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Live Review: Adalita, Ali E

17 March 2015 | 11:23 am | Holly Keys

Adalita delivers a charismatic and hypnotic performance.

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For the second week of Adalita’s Gasometer residency, Melbourne-based post-punk act Ali E opens with distorted guitars and textured vocals.

She sounds a bit like Patti Smith or a more melodic Sonic Youth and makes the perfect precursor to our headliner. Then out comes Adalita, who says she is surprised to see so many people show up on a Wednesday before playing Hot Air, the first track off her self-titled 2011 LP. A somewhat terrifying black panther statue and vase of dark-red roses decorate the stage. The intimate venue and thick guitar sound create an immersive atmosphere and the crowd is quiet, transfixed on the singer.

Adalita has to tune her guitar, telling the audience one must have nerves of steel to do so onstage, and it’s not working for her. She soon gets it right and plays My Ego, a heavier track that amps us up and has people swaying. She has a personable stage presence and manages to draw us in without having to engage in too much chitchat; instead, she relies on the music and occasional one-liner. When Adalita’s songs are moody, we feel sombre, but then she smiles and everyone lightens up, and we alternate between these two states throughout the course of the night. Adalita then plays a new song called Guilt Free, telling us the inspiration for this track is not feeling bad about inappropriate love. The song goes over well and she talks about writing for a new album before jumping into another new track, Private. She identifies friends in the audience via shout-outs between songs. The screen on the venue’s left wall plays Creature From The Black Lagoon, which Adalita says is one of her favourite movies before comparing herself to the film’s ‘misunderstood’ creature.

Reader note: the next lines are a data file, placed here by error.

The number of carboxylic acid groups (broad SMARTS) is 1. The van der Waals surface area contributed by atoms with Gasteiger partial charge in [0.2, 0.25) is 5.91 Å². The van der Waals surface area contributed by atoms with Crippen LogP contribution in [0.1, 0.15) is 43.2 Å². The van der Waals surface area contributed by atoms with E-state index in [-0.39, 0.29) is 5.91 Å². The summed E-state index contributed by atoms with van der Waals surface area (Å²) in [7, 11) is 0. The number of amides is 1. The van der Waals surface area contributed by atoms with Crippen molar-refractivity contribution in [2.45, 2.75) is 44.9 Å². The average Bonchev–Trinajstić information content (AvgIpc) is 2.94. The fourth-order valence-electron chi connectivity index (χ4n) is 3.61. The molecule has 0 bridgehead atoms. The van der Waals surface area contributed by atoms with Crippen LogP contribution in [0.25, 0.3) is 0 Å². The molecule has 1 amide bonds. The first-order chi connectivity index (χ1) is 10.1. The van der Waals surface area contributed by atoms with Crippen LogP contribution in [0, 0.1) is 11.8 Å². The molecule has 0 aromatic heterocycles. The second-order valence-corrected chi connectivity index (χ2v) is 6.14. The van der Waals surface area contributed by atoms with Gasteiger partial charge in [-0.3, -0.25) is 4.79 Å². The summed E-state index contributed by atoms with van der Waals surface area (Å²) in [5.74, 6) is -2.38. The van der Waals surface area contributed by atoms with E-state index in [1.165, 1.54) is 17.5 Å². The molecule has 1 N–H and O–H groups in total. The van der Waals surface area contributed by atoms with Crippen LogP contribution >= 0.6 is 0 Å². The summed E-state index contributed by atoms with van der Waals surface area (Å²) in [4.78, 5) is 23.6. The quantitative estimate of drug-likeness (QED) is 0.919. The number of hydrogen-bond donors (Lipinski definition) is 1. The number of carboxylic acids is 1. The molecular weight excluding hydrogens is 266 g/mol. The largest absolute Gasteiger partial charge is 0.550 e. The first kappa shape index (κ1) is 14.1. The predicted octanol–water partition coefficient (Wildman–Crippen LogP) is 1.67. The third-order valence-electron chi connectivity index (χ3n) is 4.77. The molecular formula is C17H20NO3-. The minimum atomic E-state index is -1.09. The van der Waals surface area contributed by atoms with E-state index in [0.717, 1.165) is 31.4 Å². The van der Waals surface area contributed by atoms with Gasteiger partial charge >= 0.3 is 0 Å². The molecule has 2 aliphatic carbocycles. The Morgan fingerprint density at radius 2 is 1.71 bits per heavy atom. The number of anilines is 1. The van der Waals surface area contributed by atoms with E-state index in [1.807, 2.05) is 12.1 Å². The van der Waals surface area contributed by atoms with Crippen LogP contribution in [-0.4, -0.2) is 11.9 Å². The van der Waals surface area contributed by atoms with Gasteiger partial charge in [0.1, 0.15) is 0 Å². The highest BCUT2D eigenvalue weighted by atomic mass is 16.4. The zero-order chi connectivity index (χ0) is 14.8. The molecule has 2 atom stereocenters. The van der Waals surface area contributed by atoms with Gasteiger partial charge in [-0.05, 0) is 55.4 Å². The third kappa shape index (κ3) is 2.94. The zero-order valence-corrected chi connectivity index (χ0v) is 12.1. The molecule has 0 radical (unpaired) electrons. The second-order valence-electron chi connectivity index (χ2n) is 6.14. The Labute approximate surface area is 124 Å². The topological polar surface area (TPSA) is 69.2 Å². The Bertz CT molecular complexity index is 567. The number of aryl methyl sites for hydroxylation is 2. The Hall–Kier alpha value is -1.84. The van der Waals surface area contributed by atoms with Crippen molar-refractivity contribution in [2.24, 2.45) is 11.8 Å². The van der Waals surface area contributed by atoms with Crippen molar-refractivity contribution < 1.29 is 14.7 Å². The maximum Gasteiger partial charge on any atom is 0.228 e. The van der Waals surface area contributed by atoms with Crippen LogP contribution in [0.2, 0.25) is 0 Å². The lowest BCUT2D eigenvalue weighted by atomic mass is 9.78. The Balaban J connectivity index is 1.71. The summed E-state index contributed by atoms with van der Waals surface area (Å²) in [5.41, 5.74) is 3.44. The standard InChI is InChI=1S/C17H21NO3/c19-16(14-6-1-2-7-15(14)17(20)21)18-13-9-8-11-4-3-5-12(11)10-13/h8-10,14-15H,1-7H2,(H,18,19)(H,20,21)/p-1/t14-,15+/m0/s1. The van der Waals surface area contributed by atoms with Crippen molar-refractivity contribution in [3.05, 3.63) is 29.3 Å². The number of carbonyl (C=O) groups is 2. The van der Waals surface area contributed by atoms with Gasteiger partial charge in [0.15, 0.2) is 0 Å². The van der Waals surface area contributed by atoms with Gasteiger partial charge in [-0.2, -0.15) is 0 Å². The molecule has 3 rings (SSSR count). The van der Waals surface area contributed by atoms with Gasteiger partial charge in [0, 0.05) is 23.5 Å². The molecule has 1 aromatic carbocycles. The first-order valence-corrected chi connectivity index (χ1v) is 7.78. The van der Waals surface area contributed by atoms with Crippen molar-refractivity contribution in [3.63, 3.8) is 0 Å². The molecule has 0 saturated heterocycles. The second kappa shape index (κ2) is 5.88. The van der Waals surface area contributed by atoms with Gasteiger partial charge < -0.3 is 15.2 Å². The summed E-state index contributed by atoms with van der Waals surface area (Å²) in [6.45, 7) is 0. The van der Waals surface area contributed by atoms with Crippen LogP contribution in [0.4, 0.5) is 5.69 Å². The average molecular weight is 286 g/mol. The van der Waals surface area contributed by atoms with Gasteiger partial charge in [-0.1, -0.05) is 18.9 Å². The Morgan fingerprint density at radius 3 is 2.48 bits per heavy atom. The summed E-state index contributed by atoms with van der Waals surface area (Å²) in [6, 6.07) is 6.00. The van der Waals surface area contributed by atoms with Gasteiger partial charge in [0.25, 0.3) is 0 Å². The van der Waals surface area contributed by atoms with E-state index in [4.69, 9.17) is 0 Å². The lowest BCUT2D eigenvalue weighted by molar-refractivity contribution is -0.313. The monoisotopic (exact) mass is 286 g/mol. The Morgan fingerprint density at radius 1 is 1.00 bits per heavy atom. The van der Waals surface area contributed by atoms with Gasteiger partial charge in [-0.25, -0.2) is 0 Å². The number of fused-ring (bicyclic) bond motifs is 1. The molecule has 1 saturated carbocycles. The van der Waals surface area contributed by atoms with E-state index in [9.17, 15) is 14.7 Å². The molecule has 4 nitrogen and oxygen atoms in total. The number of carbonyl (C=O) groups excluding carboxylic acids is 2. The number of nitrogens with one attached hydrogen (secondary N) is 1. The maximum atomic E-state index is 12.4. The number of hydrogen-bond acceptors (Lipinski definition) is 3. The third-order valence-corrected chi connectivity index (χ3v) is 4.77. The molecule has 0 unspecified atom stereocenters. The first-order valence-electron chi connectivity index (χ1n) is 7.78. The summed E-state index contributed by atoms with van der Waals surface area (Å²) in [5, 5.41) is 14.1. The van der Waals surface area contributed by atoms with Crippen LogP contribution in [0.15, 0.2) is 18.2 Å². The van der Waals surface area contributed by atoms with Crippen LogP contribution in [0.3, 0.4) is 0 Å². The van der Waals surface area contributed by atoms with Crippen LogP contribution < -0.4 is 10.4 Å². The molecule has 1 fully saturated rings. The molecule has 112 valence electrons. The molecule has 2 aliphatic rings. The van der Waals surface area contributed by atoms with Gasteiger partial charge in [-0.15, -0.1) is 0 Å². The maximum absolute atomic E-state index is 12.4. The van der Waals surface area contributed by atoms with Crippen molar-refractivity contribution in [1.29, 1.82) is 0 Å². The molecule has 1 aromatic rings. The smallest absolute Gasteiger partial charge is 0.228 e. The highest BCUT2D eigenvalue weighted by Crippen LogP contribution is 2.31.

While playing Perfection, Adalita is hypnotic, lit from above and dressed in black. She is joined on stage by a violinist who adds a subtle-but-vital layer to this track. Next comes Trust Is Rust and Adalita plus violinist are joined by a guitarist that Adalita points out is a “tall fella”. The sound becomes more layered now and brings to mind Rowland S Howard. All three musicians have a friendly chemistry as if they’ve known each other forever. Adalita then professes her love for Chrissy Amphlett before covering Divinyls’ I’m Jealous, paying tribute while also adding her own spin. The night ends with the bouncy Blue Sky. Adalita’s skillful songwriting and engaging stage presence mean we don’t even secretly wish to hear Dirty Jeans (from her former life fronting Magic Dirt).